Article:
Three futuristic cities you can visit right now and four that you will be able to visit soon
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Three futuristic cities you can visit right now and four that you will be able to visit soon

My list

Author | Lucía Burbano

The sustainable, technological and connected cities of the future are here right now and they can be visited. Some of them, at least. For the rest, we will still have to wait a little, but for now let’s take a look at a small selection of some of the most interesting ones.

Futuristic cities that you can visit right now

Hong Kong: mobility of the future

The Hong Kong government’s commitment to mobility translates into numerous tech-based initiatives that already make it a futuristic city. Some examples are:

Smart transport and traffic management system

  • Installation of 1,200 traffic detectors across main roads and strategic routes to provide additional real-time traffic information

Smart airport

  • The application of automation, video analysis and the Internet of Things in airport operations.

Singapore: the future is green

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The most eco-friendly city in Asia, according to the Environmental Performance Index, sustainability is at the heart of Singapore’s vision of the future.

As a classic example, we can visit the Gardens by the Bay, a nature park spanning 101 hectares built on reclaimed land and a key element of the futuristic urban plan that aims to become a "garden city".

Masdar, a smart city based on renewable energies

The project designed by the Foster and Partners studio has been completing stages since construction began in 2008. Among the projects already completed in Masdar City is the Eco-Villa, the first zero-emission home in Abu Dabi. It uses approximately 72% less energy and 35% less water than a conventional home of the same size in the region.

The use of renewables is precisely the focus of this smart and futuristic city. With one of the largest clusters of LEED Platinum buildings in the world, Masdar City is home to the only R&D center designed specifically for this purpose.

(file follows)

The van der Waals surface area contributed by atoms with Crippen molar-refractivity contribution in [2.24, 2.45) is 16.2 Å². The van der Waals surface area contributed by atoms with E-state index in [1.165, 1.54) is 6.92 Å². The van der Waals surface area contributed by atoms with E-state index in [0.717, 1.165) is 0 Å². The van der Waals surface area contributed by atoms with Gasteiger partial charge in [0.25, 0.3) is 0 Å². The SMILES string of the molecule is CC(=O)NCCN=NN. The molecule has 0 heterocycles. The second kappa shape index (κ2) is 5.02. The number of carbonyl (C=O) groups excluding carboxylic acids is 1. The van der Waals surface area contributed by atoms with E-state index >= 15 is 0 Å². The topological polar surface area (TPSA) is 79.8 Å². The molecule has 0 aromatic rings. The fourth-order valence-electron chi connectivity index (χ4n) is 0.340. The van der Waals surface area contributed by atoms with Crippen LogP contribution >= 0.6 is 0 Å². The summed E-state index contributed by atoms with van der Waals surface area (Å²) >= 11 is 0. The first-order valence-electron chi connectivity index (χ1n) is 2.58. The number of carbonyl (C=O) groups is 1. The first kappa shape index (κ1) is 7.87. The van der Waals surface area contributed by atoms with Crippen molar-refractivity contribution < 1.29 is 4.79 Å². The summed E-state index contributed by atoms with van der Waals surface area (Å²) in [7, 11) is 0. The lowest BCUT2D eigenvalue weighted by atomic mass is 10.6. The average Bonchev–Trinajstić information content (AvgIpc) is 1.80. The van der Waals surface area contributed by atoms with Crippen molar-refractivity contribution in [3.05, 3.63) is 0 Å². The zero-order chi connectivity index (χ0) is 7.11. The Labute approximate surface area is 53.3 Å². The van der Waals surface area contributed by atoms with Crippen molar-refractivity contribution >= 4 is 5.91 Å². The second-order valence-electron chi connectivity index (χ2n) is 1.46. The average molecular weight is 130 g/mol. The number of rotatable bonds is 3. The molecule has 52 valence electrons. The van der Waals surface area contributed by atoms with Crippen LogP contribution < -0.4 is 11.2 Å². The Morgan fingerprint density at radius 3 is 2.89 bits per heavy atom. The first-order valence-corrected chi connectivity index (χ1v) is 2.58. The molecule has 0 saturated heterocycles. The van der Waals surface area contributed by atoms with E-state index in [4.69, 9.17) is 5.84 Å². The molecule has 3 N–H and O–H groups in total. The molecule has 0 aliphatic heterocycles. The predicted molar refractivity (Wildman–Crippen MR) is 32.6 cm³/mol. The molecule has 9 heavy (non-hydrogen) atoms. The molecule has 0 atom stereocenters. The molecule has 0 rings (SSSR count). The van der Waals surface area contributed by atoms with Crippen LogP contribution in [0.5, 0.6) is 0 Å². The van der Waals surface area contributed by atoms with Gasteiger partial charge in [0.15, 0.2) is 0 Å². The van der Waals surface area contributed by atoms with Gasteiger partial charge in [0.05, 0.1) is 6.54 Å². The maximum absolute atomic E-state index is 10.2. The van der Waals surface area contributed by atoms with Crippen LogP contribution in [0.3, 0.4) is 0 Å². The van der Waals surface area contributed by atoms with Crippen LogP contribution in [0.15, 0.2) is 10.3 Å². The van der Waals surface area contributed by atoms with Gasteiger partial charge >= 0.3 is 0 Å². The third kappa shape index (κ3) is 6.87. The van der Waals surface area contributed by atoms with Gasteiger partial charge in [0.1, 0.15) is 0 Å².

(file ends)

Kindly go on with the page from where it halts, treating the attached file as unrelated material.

Futuristic cities that you will be able to visit soon (if all goes well)

Telosa, social, environmental and economic sustainability

Telosa, the smart city of the future in the United States aims to incorporate social, economic and environmental sustainability.

Some of its measures include:

● Protecting air quality by banning vehicles powered by fossil fuels.

● It is firmly committed a circular economy model, since this will minimize the need to extract additional natural resources.

Principle of equity: its residents will be co-owners of land in Telosa.

The Line, the promise of a change of paradigm

The future of urban life. This is how The Line promotes itself, a Saudi city that is only 200 meters wide, but 170 kilometers long, without roads, cars or emissions. It will run on 100% renewable energies and 95% of its land will be preserved for nature and only two minutes away.

Residents will also have access to all facilities within a five-minute walk, exceeding the limits of 15-minute cities and its services will be automated thanks to artificial intelligence.

Oceanix Busan, the solution to rising sea levels

Oceanix Busan is the world’s first prototype sustainable floating city, a project run by UN-Habitat,, the Busan Metropolitan City of the Republic of Korea, and Oceanix, a blue tech company specialized in floating cities.

The Korean prototype, which is planned for 2025, will measure 6.3 hectares, accommodating a community of 12,000 people. Thanks to its location in a sheltered lagoon, the floating city will be able to withstand extreme weather events.

Chengdu Sky Valley, ‘parameterizing’ the future

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A proposal submitted by the architecture studio MVRDV as its entry for the Future Science and Technology City competition in China that fuses technology with nature, urban with rural, and modernity with tradition.

To achieve these objectives, the project team collaborated with the in-house tech taskforce MVRDV NEXT, in the development of a parametric design to analyze and add to the existing landscape.

Photographs | OCEANIX/BIG-Bjarke Ingels Group, Unsplash/ Sergio Sala, MVRDV

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